Alumna excels as best-selling author

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Author Candice Millard gives a lecture at the 2017 Society for Features Journalism Conference. Millard is an alumna of the college and has previously worked as a writer and editor for National Geographic. Photo by Andrew Hartnett, The Campus Ledger

Margaret Mellott

Sports editor

mmellot1@jccc.edu

After spending years unsure of her career path, alumna Candice Millard found her calling when she received her first book deal at 33-years-old.

Looking back, Millard said she never thought she’d become a writer.

“I’d always loved reading and language and ideas,” Millard said. “It never occurred to me that I could be a writer because I didn’t know anyone who was.”

However, Steve Gerson, Millard’s english professor, was there to help her along the way.

“[The most effective class at the college] was my composition class with Steve Gerson,” Millard said. “He was just a really dynamic teacher. He made [writing] fun and interesting. I really learned a lot and I just really grew in my confidence in writing.”

Gerson, now retired, said he knew Millard was going to be exceptional the moment he met her.

“I remember the second Candice Millard walked into my … class,” Gerson said. “I knew in that moment that she was special. I honestly did not know how special she was. I certainly did not envision that one day she would become an internationally renowned bestselling author.”

Even after Millard left the college, she and Gerson have kept in regular contact.

“His whole family has just become lifelong friends,” Millard said. “It’s … an important friendship in my life. It’s reinforced my love of reading and writing.”

According to Gerson, the friendship has also been vital in his life. Millard has even babysat for his family before.

“Candice wasn’t just my student,” Gerson said. “She became a beloved member of my family. She babysat my daughters 30 years ago … Our families are enmeshed in respect, admiration, friendship and love.”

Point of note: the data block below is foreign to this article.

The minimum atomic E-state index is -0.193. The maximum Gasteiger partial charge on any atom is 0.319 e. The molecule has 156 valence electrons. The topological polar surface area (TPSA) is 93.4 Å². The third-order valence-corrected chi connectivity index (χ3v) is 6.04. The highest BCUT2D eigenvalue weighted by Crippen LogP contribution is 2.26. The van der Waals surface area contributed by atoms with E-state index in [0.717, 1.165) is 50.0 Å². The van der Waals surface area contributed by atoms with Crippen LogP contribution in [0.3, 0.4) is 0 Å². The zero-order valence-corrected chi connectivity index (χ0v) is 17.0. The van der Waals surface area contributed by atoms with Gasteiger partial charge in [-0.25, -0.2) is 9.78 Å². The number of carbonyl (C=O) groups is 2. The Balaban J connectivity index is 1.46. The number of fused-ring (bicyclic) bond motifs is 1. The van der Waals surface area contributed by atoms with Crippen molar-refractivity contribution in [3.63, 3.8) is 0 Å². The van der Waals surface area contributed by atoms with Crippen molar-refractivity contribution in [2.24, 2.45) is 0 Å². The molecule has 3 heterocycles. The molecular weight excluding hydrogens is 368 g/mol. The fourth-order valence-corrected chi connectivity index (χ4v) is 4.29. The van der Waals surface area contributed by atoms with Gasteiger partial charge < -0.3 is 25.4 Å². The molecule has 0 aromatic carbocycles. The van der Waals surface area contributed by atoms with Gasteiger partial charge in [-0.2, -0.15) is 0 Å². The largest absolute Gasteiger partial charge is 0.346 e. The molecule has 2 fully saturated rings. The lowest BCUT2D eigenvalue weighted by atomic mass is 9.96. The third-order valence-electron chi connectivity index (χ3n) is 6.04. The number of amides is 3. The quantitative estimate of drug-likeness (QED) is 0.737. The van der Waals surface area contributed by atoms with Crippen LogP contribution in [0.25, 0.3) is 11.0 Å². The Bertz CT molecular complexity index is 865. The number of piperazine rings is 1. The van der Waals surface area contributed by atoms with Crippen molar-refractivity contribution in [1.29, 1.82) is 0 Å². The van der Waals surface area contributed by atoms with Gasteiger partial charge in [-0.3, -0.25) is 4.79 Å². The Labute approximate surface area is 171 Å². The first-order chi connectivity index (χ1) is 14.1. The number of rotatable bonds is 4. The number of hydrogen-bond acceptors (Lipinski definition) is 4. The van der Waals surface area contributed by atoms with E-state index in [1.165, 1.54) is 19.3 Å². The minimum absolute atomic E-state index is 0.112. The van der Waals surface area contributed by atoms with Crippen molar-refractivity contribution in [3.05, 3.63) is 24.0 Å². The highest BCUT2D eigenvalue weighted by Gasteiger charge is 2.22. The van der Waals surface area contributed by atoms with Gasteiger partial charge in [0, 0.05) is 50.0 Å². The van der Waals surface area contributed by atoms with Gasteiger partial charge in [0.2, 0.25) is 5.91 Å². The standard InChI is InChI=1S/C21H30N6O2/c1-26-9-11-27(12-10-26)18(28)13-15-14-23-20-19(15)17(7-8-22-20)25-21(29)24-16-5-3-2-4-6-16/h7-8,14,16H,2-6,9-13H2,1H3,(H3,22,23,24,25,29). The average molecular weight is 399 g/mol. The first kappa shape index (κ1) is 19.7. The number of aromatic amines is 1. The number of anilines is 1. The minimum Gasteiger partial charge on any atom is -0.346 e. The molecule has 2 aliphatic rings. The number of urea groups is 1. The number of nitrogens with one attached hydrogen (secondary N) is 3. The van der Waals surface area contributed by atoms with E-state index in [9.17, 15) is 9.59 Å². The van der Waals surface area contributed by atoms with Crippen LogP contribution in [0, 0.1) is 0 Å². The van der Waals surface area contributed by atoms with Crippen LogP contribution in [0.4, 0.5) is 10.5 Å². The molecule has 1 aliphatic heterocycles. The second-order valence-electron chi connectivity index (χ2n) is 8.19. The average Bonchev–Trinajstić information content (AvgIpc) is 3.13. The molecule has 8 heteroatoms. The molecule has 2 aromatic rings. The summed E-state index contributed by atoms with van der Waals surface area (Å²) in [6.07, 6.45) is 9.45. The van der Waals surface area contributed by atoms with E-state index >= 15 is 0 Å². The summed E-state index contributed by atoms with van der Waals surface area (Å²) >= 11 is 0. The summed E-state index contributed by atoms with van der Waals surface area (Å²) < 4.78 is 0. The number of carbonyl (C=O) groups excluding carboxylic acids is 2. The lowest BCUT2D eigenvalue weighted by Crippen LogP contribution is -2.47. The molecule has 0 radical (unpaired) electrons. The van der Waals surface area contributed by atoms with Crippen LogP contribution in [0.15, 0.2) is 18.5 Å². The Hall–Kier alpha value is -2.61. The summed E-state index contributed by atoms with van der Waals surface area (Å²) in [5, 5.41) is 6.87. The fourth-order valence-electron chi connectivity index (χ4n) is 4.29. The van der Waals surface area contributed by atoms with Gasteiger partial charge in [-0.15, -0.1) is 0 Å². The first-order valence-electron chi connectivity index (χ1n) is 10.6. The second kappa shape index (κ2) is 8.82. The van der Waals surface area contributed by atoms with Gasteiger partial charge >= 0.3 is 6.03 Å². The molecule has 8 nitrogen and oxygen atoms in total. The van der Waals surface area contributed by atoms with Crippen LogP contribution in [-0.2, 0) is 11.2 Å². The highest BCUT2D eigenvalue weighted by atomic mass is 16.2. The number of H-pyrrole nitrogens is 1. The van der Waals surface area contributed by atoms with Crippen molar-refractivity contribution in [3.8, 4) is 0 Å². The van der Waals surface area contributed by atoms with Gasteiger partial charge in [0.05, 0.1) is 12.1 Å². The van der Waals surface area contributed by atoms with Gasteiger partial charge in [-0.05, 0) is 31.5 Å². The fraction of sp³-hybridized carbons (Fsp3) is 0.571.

It was years later when Millard knew she wanted to write. She was finishing up her masters degree in English Literature when she realized she wanted to write for a magazine. However, it wasn’t until later that she decided on becoming an author.

“I didn’t want to deconstruct work,” Millard said. “I wanted to just immerse myself in it, lose myself in it. It was then that I thought that maybe I can write but even then I wasn’t thinking about books, I was thinking about magazine writing.”

Once she finished her degree, Millard ended up moving back to Kansas City. She spent her time looking for jobs but it wasn’t until she was 27 years old that she caught her big break working for National Geographic Magazine.

Before that, she had various jobs she found valuable lessons in.

“I had a million different jobs in between the time I was a student at JCCC and the time that I got my first book contract,” Millard said. “There wasn’t any wasted time. All of those jobs that I had taught me something and they all made me tougher and they all made more informed and a more interesting person.”

This past weekend, Millard spoke at the Society for Features Journalism (SFJ) conference in Kansas City. With the theme being success stories, Kathy Lu, SFJ board president, wanted to bring Millard in because of her knowledge of extensive research.

“It’s fascinating to me that she’s able to delve in so deep into a story,” Lu said. “She’s able to tell a story with great detail but show no opinion.”

When it came to her speech for SFJ, Millard knew exactly what she wanted to talk about.

“It’s going to be about research actually,” Millard said. “I write biographies but they’re not cradle to grave. They’re looking at one moment, one extraordinary moment in an extraordinary person’s life. I spend years researching them and writing [the books].”

When preparing for the conference last Friday, Millard said she was eager to meet the journalists.

“[I’m excited to] meet the journalists,” Millard said. “I really have a lot of respect for them and I have a lot of respect for what they do. I really value it, especially now. I’m really looking forward to meeting them and hearing their stories.”

Through all of her experiences, Millard has learned that the best advice for students is to meet as many different people as they can.

“They need to … find out what the story is,” Millard said. “Find out what their paths are because [the more people you meet], the more resourceful you will become. The more determined you will become and the more you’ll realize that there’s no dream or ideal that’s too far. You just have to be willing to work.”

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